Successfully reported this slideshow.
We use your LinkedIn profile and activity data to personalize ads and to show you more relevant ads. You can change your ad preferences anytime.

Woodstock School Religious Life Policy


Published on

Published in: Spiritual, Education
  • Be the first to comment

  • Be the first to like this

Woodstock School Religious Life Policy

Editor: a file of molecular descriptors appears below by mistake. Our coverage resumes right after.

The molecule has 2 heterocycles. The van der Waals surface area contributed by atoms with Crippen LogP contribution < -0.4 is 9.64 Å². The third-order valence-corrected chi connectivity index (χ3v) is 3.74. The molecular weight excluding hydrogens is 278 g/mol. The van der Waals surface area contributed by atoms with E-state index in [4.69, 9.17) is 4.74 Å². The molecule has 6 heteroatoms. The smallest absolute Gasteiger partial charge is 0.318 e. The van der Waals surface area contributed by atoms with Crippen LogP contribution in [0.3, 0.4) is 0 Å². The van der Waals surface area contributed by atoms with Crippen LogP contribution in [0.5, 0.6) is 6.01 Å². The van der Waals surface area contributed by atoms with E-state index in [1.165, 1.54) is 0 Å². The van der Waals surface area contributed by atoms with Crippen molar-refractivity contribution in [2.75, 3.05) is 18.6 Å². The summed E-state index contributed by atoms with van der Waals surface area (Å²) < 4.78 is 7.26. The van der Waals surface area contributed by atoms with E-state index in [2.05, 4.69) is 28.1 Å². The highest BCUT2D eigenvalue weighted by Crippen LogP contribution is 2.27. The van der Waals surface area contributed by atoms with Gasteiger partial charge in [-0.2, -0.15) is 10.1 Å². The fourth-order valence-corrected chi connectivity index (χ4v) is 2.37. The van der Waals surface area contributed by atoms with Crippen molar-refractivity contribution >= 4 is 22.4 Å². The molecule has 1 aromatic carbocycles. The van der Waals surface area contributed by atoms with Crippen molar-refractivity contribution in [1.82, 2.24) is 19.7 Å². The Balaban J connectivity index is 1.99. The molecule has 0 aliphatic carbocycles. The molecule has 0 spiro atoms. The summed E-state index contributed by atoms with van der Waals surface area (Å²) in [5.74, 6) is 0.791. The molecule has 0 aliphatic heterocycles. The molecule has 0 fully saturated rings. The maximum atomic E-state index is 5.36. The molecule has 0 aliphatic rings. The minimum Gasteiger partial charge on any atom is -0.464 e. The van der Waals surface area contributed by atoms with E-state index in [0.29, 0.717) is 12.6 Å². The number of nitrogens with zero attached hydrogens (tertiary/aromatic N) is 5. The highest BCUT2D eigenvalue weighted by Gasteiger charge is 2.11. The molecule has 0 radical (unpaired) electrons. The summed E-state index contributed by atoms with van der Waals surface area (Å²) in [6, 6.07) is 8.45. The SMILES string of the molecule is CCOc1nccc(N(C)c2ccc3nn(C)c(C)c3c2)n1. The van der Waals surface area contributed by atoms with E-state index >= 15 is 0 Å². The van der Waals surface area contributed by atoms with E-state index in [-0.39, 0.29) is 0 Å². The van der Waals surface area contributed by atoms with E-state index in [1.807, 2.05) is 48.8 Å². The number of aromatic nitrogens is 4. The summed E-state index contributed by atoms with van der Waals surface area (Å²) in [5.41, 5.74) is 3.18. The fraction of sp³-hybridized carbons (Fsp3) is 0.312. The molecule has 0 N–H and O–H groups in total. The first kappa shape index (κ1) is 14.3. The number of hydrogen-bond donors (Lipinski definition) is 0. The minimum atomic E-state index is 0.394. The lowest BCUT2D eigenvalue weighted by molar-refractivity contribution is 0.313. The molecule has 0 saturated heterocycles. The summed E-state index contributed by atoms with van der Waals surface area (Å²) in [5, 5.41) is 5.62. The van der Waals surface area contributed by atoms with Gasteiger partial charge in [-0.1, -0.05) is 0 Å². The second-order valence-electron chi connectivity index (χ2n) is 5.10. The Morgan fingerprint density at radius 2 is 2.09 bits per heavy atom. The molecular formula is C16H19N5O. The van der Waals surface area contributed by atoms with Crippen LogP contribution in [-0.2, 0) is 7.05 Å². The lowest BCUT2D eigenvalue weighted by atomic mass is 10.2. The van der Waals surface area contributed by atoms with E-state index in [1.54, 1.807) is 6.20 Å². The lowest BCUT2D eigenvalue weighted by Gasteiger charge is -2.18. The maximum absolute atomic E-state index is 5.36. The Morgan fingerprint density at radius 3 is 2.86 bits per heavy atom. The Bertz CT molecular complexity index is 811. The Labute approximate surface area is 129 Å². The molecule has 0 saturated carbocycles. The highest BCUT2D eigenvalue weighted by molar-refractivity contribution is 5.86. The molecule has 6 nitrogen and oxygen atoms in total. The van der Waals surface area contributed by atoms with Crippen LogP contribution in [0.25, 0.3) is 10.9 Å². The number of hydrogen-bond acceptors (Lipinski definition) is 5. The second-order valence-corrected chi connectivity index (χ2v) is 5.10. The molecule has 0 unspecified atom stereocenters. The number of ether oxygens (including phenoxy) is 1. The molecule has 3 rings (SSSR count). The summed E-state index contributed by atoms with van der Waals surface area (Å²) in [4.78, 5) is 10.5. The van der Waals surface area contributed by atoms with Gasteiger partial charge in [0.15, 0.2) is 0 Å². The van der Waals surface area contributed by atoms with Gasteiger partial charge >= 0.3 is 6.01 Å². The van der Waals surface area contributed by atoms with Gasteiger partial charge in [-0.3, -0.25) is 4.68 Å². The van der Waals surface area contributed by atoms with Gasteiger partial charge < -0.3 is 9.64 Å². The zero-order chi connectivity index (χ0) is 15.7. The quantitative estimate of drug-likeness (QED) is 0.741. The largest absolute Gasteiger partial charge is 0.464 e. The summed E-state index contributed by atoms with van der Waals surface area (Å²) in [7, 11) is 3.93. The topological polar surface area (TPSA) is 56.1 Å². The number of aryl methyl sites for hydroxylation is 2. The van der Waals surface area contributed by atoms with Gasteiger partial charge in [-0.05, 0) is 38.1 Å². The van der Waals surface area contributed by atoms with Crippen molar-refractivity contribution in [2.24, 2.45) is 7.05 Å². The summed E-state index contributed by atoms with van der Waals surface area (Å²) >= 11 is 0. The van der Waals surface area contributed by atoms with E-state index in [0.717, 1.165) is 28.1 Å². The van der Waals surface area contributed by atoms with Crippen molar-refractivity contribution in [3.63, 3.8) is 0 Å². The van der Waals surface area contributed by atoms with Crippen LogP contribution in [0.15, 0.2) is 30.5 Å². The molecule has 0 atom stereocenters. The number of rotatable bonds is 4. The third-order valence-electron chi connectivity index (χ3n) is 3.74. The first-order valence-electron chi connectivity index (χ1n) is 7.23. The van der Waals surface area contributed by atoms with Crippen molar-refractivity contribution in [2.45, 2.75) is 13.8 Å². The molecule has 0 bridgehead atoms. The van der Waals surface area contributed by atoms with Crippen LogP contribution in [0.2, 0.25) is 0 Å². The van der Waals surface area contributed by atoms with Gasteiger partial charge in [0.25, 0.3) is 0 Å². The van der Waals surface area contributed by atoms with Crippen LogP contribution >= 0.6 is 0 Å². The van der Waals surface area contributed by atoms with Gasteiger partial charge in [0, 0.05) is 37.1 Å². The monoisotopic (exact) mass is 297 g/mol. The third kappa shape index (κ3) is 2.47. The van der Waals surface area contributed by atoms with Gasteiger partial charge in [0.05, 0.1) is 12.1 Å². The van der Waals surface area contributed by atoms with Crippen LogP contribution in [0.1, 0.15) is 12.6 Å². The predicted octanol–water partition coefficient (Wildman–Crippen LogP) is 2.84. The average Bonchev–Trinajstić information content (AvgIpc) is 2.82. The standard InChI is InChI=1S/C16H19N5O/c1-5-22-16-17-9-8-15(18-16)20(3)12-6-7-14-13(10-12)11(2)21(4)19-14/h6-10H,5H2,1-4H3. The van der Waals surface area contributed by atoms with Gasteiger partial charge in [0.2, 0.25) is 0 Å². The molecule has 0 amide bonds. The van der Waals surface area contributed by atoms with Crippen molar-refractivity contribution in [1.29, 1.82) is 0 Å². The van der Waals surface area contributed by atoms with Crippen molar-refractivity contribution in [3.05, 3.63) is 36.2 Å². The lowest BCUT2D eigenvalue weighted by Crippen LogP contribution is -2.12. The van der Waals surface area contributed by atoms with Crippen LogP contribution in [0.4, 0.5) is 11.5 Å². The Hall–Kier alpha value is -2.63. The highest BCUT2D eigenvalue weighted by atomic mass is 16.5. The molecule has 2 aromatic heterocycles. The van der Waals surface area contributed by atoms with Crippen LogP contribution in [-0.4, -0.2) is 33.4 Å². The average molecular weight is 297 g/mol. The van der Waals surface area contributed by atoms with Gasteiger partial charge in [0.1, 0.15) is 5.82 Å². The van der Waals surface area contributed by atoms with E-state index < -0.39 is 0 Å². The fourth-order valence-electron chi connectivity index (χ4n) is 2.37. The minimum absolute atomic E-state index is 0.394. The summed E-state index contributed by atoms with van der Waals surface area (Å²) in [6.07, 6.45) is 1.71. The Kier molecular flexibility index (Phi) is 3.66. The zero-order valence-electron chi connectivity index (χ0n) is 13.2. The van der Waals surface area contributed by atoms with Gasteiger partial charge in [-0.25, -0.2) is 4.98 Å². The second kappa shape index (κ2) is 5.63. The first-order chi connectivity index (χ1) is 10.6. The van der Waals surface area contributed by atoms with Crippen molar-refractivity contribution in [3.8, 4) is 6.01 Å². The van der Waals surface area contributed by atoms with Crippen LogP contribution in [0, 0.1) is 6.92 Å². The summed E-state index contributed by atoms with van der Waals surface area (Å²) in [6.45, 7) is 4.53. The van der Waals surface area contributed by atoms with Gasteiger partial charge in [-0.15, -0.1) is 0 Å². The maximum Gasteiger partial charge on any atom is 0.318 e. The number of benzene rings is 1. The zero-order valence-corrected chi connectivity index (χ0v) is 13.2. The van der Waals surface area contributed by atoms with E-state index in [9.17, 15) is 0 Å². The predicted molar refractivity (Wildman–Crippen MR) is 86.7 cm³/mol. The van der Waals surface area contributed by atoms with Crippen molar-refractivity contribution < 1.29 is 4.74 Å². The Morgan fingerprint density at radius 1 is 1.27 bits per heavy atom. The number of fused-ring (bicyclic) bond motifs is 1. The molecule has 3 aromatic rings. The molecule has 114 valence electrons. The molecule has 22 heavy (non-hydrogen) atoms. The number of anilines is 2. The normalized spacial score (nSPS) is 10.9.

1. 1. WOODSTOCK SCHOOL RELIGIOUS LIFE GUIDELINES FOR STAFF Adopted by the Board of Directors: March 2006 Board Policy Woodstock is a Christian school with a long tradition of openness in matters of spiritual life and religious practice. Today, the openness to which we aspire enables our students to reflect on, freely debate, understand and come to their own conclusions about matters of religious belief and spiritual practice, to develop their own moral and ethical values, as well as to leave school with a deep understanding of the beliefs and values of others. It is our belief that, in this way, we can model for our students an experience of life in which individuals from very different backgrounds, traditions and systems of belief can live together in peace, harmony and mutual endeavour, recognising their common humanity, their position of privilege and their responsibility for themselves, for one another and for the world. These attitudes and values are stated clearly in our mission statement and statement of beliefs and values. From this flows an institutional position regarding religious life that is intentionally and positively welcoming, inclusive and supportive of the diversity of belief and practice within the student body, while also recognising a unique position for the Christian faith that is part of our historic and contemporary status as a ‘minority institution’ within India. Our intention is to maintain the essential Christian character of the school while also living with sincere respect for the diversity that is to be found within our community. Commentary and Definitions for Staff Guidelines By ‘inclusive’ we mean the acknowledgement, honour, and welcome given to the range of cultures and traditions from which our students and staff come. This range of traditions brings a unique richness to Woodstock, offering valuable balance and a fresh perspective to the culture and traditionbound ‘blind spots’ we all bring to such a community. Just over half of our students come from a Christian background. The other half represents a spectrum of belief from Hindu, Buddhist, Muslim, Sikh, Jain and other backgrounds, including secular. Woodstock should be a place where students and staff from all of these faiths can truly belong without fear of disadvantage, unequal treatment, or misunderstanding. All are free to privately observe their respective religious traditions as long as this does not undermine the Christian ethos of the school. By ‘Christian’ we mean the historically-held beliefs and practice of the Christian Church. Of necessity this must require a non-denominational stance which avoids an isolated position built on sectarian distinctives. We affirm the sacred texts of the Bible as the primary source of revelation for Christian faith and practice. Secondarily we honour, as the majority of the Christian Church has done, the sacred tradition of the Church particularly the early ecumenical statements of belief as found in the Nicene and Apostles’ Creeds. Belief and practice cannot be separated from one another, and it is indeed dangerous to do so. A broad orthodoxy is, therefore, upheld in beliefs about God in the person and life of Christ even as emphasis is made of a ‘flesh and blood’ practice of his teachings both here in the Woodstock community and in our Indian context. We do not conduct baptisms nor exercise church discipline for the simple reason that Woodstock is a school and not a church or a mission society. As such, and with the recognition of the various belief systems represented in our midst, the school does not require personal adherence of any of its staff to a school credal statement. While a plurality of worldviews is acknowledged at the school, Woodstock does not espouse other religious traditions, neither have we designed the Chaplaincy Programme to incorporate them in our spiritual life and practice. We do encourage all students and staff generally to develop and cultivate spiritual life and discipline, but to this end, the school does not endorse or offer as part of the programme practices rooted in religious traditions other than Christianity. This is not a statement of value concerning the practices of other religions, but is simply a matter of clarity in the theological position of the school. We are, however, committed to providing religiously-neutral ‘sacred space’ at 1